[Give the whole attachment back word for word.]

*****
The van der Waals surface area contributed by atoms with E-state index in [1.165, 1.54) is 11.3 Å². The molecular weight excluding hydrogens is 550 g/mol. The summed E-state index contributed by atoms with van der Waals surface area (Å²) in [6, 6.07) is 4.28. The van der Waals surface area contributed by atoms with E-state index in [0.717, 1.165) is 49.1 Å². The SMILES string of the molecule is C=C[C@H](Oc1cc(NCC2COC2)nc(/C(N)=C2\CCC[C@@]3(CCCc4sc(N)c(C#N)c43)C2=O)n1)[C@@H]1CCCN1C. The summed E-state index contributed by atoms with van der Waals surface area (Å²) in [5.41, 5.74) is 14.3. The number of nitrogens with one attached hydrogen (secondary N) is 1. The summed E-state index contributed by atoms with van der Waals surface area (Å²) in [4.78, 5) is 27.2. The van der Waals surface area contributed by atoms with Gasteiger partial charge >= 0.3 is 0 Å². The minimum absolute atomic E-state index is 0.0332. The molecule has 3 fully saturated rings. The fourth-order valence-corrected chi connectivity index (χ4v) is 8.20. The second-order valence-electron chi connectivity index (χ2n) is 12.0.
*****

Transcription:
The van der Waals surface area contributed by atoms with E-state index in [1.165, 1.54) is 11.3 Å². The molecular weight excluding hydrogens is 550 g/mol. The summed E-state index contributed by atoms with van der Waals surface area (Å²) in [6, 6.07) is 4.28. The van der Waals surface area contributed by atoms with E-state index in [0.717, 1.165) is 49.1 Å². The SMILES string of the molecule is C=C[C@H](Oc1cc(NCC2COC2)nc(/C(N)=C2\CCC[C@@]3(CCCc4sc(N)c(C#N)c43)C2=O)n1)[C@@H]1CCCN1C. The summed E-state index contributed by atoms with van der Waals surface area (Å²) in [5.41, 5.74) is 14.3. The number of nitrogens with one attached hydrogen (secondary N) is 1. The summed E-state index contributed by atoms with van der Waals surface area (Å²) in [4.78, 5) is 27.2. The van der Waals surface area contributed by atoms with Gasteiger partial charge >= 0.3 is 0 Å². The minimum absolute atomic E-state index is 0.0332. The molecule has 3 fully saturated rings. The fourth-order valence-corrected chi connectivity index (χ4v) is 8.20. The second-order valence-electron chi connectivity index (χ2n) is 12.0.